Lead scoring is often a solution looking for a problem. Many companies can manage their lead flow just fine, so a scoring system only gets in the way.
But when lead volume grows to the point of being overwhelming—sales teams do have a problem: they need a way to prioritize which leads to pursue based on who’s most likely to become opportunities.
Without a way to do this, opportunities slip through the cracks, leaving business on the table.
Lead scoring, when implemented correctly, maximizes sales productivity and revenue potential by surfacing the leads within that crowded pipeline that deserve the sales team’s attention most.
“When implemented correctly” is the key term here, as implementation is often misguided, making the whole effort seem like a bust. But for those who can benefit from a lead scoring system that actually works, it’s a lifeline.
You may belong in this group if you find that you:
- Have such a high volume of leads your sales team has trouble keeping up
- Aren’t sure which leads are most viable at any given time
- Have received requests from the sales team for a system to help them
- Have a large database with lots of old leads that periodically reactivate
This guide briefly reviews the significance of lead scoring, shares clever strategies for overcoming common implementation pitfalls, and guides you through the process of setting up a tailor-made lead scoring system that empowers your sales team to work smarter and achieve greater success.
What is lead scoring?
Lead scoring is the process by which you categorize and prioritize leads based on their perceived value to your business based on their likelihood of converting into customers.
By assigning scores to each lead, a sales team can pluck out the most promising prospects from a packed pipeline.
Where good lead scoring separates itself from bad lead scoring is how those scores are determined.
More on that in just a second.
What are the benefits of lead scoring?
Lead scoring helps salespeople focus on the leads most likely to become customers and/or generate the most revenue. This helps them work more efficiently to maximize profits and save time.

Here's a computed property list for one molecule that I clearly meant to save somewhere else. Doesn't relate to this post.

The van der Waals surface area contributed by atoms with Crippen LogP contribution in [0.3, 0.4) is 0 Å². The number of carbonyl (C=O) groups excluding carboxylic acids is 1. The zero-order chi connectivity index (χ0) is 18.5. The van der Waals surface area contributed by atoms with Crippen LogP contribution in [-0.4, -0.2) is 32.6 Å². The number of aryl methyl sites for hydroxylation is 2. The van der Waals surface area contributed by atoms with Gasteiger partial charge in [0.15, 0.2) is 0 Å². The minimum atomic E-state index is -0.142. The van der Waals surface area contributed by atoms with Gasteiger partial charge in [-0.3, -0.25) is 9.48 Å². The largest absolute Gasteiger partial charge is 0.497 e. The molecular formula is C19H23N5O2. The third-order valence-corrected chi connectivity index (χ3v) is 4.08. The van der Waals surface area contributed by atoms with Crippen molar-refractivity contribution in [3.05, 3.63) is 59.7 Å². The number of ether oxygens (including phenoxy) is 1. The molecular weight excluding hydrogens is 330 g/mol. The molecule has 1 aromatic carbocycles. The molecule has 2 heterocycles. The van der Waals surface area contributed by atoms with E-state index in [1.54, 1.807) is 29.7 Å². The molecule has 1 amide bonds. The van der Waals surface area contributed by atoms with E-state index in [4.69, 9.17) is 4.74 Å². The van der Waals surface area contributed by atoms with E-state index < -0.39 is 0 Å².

More specifically, Marketo points out that lead scoring:
- Increases sales productivity by improving lead quality
- Improves ROI by focusing on the right accounts
- Helps improve your revenue cycle by identifying individuals in need of nurturing and improving productivity
- Strengthen marketing-sales alignment by working together to solve problems and improve efficiency
Problems with how many companies score leads
Companies run into a number of common problems with lead scoring that can easily be avoided with some forethought.
1. They don’t really need to score leads
Lead scoring makes the most sense for companies with large lead volumes, good reporting that enables them to establish data-informed scores, and the CRM infrastructure (such as HubSpot) to support lead scoring.
If your lead volume is manageable, lead scoring will likely have little impact on sales efficiency since you don’t need to prioritize some leads over others in the first place. Your time and effort will probably be better spent elsewhere.
In many cases, a well-organized pipeline gives you what you need to prioritize leads simply by assigning lifecycle stages (i.e. subscriber, lead, marketing qualified lead, sales qualified lead, opportunity, customer). Again, a modern CRM like HubSpot can do this for you.
2. It’s poorly implemented
As we mentioned earlier, botched implementation is a huge problem with lead scoring.
Typically, bad lead scoring systems suffer from a few specific problems:
They over-emphasize demographics